Does Infra Testing Really Matters?


In previous post, I already share my experience when tried to automate manual process by created script to automatically create configs based on the input in requests. We found that the script are useful enough at that time, and reduced number of incidents caused by misconfiguration (yay!). Unfortunately, we faced with issues when the provisioned infrastructure not work as expected which caused by several things, example: invalid port definition which (again) inputted by human.

Just as usual, I tried to look for the possibilities to solve the issues and found about ‘Test Driven Development in Infrastructure’. If you read for the same thing, you’ll find (at least per this article written), cloud infrastructure testing is quite different with general application testing. In general application you have unit test, but in infrastructure, even you’re use Infrastructure as Code, unit test is still lacking.

How Do We Test Our Infrastructure?

First thing first, before we test the infrastructure itself I updated the previous scripts in [previous post]({{ site.baseurl }}{% post_url 2019-02-23-how-scripting-make-my-life-easier %}) to have input verifier / checker. Its basically read the input files and check whether the input are valid or not, and for any invalid input should resubmitted with a proper one.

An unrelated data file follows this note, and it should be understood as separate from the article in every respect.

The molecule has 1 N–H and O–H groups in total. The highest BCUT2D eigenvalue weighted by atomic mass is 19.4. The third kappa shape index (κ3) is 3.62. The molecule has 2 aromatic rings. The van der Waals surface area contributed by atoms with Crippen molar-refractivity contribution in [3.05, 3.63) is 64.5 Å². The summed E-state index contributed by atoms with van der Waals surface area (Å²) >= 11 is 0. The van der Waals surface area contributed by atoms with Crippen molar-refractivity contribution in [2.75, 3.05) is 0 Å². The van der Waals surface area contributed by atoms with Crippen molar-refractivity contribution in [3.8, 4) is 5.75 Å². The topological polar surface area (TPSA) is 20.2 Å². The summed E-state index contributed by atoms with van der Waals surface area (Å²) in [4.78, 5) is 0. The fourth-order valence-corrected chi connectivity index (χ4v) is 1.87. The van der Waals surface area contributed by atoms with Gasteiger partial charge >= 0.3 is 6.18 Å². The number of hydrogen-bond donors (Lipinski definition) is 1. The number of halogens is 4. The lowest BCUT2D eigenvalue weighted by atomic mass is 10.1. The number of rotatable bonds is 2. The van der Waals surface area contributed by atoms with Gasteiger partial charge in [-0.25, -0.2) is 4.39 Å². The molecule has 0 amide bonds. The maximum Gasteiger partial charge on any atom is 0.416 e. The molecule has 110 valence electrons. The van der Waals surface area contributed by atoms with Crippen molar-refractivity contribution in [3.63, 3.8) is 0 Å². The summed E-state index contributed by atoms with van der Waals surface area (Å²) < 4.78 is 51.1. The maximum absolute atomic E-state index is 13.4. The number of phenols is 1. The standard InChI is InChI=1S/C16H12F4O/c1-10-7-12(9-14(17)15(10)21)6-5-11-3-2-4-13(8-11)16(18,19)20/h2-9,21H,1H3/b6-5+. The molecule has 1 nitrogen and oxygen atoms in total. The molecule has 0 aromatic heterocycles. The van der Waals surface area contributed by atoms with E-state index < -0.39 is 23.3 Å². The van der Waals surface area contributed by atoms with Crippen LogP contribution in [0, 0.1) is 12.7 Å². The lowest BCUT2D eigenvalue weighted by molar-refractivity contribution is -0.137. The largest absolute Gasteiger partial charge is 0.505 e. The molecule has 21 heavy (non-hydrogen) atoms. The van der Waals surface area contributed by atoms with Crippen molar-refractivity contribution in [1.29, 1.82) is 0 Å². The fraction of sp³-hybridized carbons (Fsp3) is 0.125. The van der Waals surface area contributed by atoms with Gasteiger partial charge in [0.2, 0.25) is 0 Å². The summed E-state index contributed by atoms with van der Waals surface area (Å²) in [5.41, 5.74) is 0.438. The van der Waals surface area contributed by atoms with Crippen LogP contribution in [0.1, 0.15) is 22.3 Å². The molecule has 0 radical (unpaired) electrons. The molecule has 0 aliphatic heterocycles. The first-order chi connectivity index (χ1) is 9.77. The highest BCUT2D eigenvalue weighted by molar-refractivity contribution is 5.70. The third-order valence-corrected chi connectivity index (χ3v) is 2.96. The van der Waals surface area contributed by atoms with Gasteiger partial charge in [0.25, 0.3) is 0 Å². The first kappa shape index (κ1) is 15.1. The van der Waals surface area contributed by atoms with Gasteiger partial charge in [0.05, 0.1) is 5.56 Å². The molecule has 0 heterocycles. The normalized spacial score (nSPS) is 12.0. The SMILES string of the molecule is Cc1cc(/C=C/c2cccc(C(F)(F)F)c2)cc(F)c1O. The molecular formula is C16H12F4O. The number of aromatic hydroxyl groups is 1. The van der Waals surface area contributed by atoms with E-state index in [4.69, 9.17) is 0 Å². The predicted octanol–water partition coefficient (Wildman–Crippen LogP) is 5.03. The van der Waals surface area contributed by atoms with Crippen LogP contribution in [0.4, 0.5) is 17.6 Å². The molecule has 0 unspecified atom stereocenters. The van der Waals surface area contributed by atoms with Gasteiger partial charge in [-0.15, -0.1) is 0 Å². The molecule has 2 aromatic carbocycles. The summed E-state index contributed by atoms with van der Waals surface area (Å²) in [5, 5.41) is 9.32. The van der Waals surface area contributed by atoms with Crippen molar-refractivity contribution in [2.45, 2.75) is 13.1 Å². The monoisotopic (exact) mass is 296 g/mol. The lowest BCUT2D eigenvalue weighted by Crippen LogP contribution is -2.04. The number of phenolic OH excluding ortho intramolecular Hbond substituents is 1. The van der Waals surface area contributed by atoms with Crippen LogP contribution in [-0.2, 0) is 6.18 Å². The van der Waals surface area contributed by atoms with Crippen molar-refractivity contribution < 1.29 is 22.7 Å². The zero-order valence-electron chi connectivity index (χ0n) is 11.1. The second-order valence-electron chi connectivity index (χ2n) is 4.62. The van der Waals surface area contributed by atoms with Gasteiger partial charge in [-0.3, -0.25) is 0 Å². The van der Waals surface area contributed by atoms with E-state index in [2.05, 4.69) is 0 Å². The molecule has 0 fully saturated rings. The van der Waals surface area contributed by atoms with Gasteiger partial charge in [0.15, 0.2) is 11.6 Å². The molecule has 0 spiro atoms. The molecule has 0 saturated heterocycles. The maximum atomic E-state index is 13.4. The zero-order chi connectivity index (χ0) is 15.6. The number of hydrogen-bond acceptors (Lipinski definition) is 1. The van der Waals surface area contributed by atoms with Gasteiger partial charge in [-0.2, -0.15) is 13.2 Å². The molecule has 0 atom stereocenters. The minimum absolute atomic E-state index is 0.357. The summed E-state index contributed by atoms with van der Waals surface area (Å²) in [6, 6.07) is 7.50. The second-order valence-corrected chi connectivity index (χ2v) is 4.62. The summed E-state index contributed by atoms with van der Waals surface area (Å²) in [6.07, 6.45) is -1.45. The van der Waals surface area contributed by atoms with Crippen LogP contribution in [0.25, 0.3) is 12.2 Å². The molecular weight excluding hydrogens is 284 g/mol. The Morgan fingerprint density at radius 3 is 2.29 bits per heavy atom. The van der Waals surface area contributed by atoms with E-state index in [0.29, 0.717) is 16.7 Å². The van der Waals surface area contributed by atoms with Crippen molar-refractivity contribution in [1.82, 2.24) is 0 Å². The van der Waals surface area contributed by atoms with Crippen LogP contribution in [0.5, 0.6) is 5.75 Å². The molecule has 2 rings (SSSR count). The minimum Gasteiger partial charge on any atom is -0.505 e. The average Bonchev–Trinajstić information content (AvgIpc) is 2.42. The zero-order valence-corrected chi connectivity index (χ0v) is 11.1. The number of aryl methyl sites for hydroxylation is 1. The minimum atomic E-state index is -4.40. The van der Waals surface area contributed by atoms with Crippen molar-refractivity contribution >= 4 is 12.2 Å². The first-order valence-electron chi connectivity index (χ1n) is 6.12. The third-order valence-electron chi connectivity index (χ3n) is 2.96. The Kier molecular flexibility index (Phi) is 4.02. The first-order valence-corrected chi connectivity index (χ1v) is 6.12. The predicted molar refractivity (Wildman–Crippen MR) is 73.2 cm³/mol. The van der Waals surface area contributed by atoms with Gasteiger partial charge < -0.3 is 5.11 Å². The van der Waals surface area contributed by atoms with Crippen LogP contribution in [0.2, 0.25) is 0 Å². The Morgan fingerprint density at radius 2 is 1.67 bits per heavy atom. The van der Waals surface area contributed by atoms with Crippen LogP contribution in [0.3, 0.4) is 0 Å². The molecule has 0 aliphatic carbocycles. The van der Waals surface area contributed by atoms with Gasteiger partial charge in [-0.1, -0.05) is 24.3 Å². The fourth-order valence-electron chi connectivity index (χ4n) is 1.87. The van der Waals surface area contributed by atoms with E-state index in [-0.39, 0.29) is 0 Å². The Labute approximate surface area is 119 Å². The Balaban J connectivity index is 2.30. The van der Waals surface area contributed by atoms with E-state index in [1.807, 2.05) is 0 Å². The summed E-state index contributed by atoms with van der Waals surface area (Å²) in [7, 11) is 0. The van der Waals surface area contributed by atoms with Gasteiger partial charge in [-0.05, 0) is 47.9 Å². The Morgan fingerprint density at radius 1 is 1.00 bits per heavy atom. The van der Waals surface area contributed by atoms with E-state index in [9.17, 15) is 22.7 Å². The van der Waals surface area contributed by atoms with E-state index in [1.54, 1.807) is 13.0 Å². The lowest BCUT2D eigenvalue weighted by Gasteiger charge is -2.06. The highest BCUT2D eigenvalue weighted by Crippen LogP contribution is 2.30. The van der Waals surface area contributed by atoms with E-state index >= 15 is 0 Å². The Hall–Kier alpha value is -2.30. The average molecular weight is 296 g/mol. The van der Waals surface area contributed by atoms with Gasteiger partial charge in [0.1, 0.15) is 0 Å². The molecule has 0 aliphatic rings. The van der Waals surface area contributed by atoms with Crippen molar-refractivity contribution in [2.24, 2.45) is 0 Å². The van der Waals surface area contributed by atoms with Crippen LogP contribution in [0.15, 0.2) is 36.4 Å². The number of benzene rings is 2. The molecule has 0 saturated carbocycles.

After that, before we create / generate the configs, you need to create the test specification first by define what is your expected infrastructure. I was researched several tools and the chosen tools are inspec and awspec.

Test specification is ready, let’s generate the configs and apply the changes. After the infra provisioned, run the test. Everything should looks good, if not then something wrong with either your configs or the test specification (create test spec sometimes harder than creating the configs itself :D ).

If everything looks good, you’re good to go. Optional steps is to have a sanity check in reality, you might create scripts to test it automatically in your environment, or manually test it. After you confident enough, you might not need it anymore. Sanity check after running the test are good when you learn creating a proper test specification.

Done! I know that’s not very straightforward, you might need to train yourself to build the habit. How about the results? Our incidents rate reduced but with overhead in implementation time.

Lesson Learned

  • Don’t blindly process everything in front of you without properly check what is the requirement (especially for human submitted inputs), even you already have tools to process it automatically.
  • Test Driven Development process will help you to build confidence for what you’ll do.
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